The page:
In addition, impeccable quality is crucial for the effectiveness of the bee product. In addition, the active properties can differ depending on the type of honey, as the composition of the natural product fluctuates.

How much honey is healthy?

Three tablespoons of honey a day is a good guideline for most healthy adults. However, toddlers under one shouldn't eat honey. Since honey is not heated to a high temperature, the natural product can contain bacterial residues that are dangerous for small children.

What about the calories?

The nutritional information in the following table is based on the Federal Food Code 3.02 and relates to 100 grams of honey.

Nutritional value

Quantity per 100g

energy

306 kcal / 1283 kJ

water

24.32 g

protein

0.38 g

fat

0 g

carbohydrates
of which sugars

75.07 g
73.57 g

Fiber

0 g

Minerals

0.22 g

Honey as a remedy: what honey can do

  • Clean wounds!
    Honey is a natural antiseptic. It has antimicrobial properties and can prevent infections.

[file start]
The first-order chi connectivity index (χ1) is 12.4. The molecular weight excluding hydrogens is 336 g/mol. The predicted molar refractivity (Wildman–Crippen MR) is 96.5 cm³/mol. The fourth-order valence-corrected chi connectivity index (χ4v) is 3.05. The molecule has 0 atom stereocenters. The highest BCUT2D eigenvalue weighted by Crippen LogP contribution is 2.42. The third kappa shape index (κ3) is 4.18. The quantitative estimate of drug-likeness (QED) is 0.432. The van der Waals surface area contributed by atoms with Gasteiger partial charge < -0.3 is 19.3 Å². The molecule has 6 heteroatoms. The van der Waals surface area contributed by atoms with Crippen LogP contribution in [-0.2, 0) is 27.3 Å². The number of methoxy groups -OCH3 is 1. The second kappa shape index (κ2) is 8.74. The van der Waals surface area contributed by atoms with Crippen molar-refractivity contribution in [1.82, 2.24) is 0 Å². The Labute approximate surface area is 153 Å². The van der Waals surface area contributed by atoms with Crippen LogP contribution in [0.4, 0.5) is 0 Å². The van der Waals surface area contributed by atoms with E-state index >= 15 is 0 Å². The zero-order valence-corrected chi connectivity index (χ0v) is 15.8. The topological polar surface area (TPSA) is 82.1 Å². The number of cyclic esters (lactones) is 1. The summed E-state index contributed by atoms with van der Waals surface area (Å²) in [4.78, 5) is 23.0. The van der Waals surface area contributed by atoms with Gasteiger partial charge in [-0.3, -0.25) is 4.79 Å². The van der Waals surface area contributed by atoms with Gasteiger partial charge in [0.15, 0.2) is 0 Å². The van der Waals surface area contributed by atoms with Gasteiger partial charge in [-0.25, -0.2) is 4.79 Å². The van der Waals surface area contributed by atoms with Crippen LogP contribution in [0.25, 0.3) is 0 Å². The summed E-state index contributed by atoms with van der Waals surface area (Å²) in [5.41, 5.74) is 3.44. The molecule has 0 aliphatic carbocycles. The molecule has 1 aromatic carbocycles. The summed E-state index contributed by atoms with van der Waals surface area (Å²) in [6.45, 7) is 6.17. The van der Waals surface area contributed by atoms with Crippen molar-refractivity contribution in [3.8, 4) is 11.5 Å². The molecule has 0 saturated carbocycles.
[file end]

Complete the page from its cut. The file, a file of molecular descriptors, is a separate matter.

• Fight Acne!
    Because the honey can curb infections, it promotes the healing process for acne. Simply dab some honey on stubborn acne pustules.
  • Lip balm!
    Applied as a lip balm, honey can develop its healing properties on chapped and chapped lips. We provide you with a recipe for honey lip balm.
  • Relieve Burns!
    Against slight burns, it helps to rub the affected area with a thin layer of honey and cover it with a damp cloth.
  • Hair treatments!
    Honey gives the hair new shine if it is massaged into the ends of the hair and left in for a quarter of an hour. Then wash the hair thoroughly.
  • Calm the stomach!
    Against a rebellious stomach, drinking a cup of tea with ginger and a spoonful of honey helps. A teaspoon of honey, consumed pure, can alleviate indigestion.
  • Mitigate hay fever!
    Who daily fresh and local Honey can be immunized piece by piece against the allergens from the region.

Manuka honey: the sweet medicine

Although the Maori have been using Manuka honey as a means of treating their sick for ages, the rest of the world discovered this type of honey relatively late. The Manuka honey is only produced in New Zealand and in small regions of Australia and is obtained from the flowers of the New Zealand myrtle. The Maori also call the shrub "Manuka", hence the colloquial name of "Manuka Honey".

The composition and effect of this type of honey is just as unique as its occurrence. The Manuka honey is characterized by a particularly high methyglyoxal content (MGO) and thus a particularly good quality. It is not uncommon in Germany that the labels on the jars are marked with information on the effectiveness of the honey (8+, 10+, 13+, etc.). Here gitl: The higher the number, the stronger the antibiotic effect of the honey.